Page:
We had a good week with Daniel's Duck. It was our first Five in a Row book for this school year. It is a deceptively simple story (an I Can Read book) about a boy who learns about self-worth by creating a unique piece of art.
We began by looking for signs that this a story that takes place in earlier times and perused the illustrations for aspects of country "cabin life".
The next day we talked about the county fair. We had actually gone to the county fair ourselves a couple weeks earlier, so the experience was still fresh in the kids' minds. We talked about the different things we'd seen and done and how that compared to the county fair in Daniel's Duck. When they noticed that there were no rides in the Daniel's Duck fair, the question came up "why did they have fairs if there were no rides?" So we talked about why the story said they had a fair-- to get together after a long winter, to share and sell what they'd made, and so on. This also led to a nice opportunity for B to later share with the kids his experiences of 4-H when he was growing up. I had K make a list of all the things she could remember from the fair we went to. She came up with 32 items. T drew a picture of his favorite part-- the roller coaster ride. I went on the ride with K and T. K loved it, but T was "a little scared", as you can kind of tell from the picture. It was a bit more intense of a ride than he anticipated.
I must say that going to the local county fair here made B and I rather miss the county fair we used to go to in Idaho. That fair felt a lot more like the fair in Daniel's Duck with people constantly running into other people they knew (it seemed you were always manuevering around little knots of folks who had stopped to talk in the walkways). There was also more pride and variety in the Home Ec and Fine Art buildings. It was just a much more organic experience to the community.
The next day we talked about carving. I started by showing some library books about carving, both adult and children's books. Baby M was getting a little impatient when we did this, so we really sped through them. Then we looked at some items in our own home that are carved from wood. I surprised how much we had-- most from Aunt K's world travels. (Thank you, Aunt K, you've given us some really beautiful things.)
Since then, we've noticed other objects in the house that were hand carved from wood. Then we tried our hand at soap carving. I really didn't have much expectation for this activity, since many other FIAR blogs had mentioned how difficult it was. So I tried to set it up as an experience in carving, rather than focusing on how the soap carvings might turn out. It went pretty well-- it really helped to use some tools for clay along with what tools we could scrounge up from the kids' play dishes and Play-doh sets.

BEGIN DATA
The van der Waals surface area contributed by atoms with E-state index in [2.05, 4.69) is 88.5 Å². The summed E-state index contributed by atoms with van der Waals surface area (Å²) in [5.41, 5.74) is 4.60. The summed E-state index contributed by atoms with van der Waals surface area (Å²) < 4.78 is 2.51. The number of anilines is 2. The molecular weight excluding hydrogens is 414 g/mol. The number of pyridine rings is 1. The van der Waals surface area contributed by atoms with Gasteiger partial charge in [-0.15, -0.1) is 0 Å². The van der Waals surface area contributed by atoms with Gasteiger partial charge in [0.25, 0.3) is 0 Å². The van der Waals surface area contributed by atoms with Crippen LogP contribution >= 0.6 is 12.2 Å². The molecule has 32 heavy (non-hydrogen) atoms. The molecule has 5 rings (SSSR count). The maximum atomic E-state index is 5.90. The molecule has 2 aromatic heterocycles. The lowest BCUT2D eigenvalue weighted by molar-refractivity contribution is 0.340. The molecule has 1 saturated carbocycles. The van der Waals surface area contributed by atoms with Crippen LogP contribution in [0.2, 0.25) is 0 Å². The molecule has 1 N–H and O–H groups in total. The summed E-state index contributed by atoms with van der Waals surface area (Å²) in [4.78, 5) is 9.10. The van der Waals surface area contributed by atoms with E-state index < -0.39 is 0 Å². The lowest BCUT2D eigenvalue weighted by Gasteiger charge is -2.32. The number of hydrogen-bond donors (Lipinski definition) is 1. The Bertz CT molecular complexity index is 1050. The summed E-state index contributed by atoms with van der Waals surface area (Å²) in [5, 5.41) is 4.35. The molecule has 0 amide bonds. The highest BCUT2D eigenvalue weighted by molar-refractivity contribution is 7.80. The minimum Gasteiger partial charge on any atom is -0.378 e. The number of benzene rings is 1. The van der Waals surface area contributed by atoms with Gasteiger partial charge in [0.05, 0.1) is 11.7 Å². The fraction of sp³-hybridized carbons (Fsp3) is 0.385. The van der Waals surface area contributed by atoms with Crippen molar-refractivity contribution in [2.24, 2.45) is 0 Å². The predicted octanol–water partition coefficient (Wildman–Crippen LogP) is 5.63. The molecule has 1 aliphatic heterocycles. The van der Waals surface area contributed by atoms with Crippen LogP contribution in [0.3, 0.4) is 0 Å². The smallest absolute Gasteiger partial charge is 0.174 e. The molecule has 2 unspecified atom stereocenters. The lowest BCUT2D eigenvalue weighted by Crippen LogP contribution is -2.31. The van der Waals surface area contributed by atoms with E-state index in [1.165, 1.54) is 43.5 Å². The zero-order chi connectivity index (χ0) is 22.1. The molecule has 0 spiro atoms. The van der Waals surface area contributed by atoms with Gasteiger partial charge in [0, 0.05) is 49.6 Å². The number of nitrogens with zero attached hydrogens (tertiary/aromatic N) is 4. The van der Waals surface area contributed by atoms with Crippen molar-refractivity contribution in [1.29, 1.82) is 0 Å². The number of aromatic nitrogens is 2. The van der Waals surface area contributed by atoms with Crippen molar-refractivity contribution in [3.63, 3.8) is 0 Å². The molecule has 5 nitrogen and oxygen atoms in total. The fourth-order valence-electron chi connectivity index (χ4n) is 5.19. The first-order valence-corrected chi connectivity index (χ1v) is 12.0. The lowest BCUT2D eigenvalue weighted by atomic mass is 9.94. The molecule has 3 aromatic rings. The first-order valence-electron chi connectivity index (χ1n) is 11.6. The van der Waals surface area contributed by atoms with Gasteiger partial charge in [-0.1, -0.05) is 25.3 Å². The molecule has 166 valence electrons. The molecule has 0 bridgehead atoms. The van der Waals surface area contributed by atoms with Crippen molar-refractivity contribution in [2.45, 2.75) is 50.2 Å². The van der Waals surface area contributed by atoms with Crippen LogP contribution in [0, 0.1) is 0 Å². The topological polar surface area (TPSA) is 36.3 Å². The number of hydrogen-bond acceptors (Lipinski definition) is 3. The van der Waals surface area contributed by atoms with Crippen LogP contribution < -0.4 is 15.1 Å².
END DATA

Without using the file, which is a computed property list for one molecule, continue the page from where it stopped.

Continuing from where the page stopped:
I tried it first while the kids watched. It felt good to use my pottery tools again, even it was just for carving soap. Then K and T went at it.
They were actually happy with how their carvings turned out. K made a butterfly and T was happy to scrape away at his "racetrack" until the whole thing broke apart. Even then, he didn't seem bothered and proudly put one of the pieces by the bathroom sink for us to wash with.
The last thing we did for this day was read the book The Christmas Miracle of Jonathan Toomey. The version we got from the library came with a cd with the story masterfully read aloud by James Earl Jones. You can learn a lot about inflection and phrasing listening to that man.
The next day we talked about the long nights of winter. We looked at a calendar, admiring the pictures, and I had the kids guess whether there was a season change for that month. We talked about the solstices and equinoxes (noticing the similarity to the word equal). Snowed In and Dear Rebecca, Winter Is Here were beautiful go-along books. I worked with T on saying the months of the year and gave K the assignment to study a small encyclopedia entry on season change. I asked her to demonstrate what she'd read using balls for the sun and the earth. We'd talked about this earlier rows, so I was curious how she'd do. She had to think about it, but she did well, remembering to mention that the earth is tipped and that the northern portion gets more sun part of the year while the southern part gets less.
On our last day with Daniel's Duck, I had K and T learn about different topics. I had K do a notebook page about Tennessee and gave her a couple of library books about this state with the assignment to write down one interesting fact she learned. I was impressed with the sentence she found: "You can see as far as 100 miles and parts of seven states from the top of Clingman's Dome." Interesting.
With T I reviewed the seasons of the year and had him make a little seasons craft.
I kind of expected K to be jealous that she wasn't doing something crafty, but she didn't say a word. Instead, she *supervised* T while she was supposed to be doing her work. Vicarious crafting.
This was a shorter row than what we've done in the past, but had just the right amount of learning. Great way to start the year!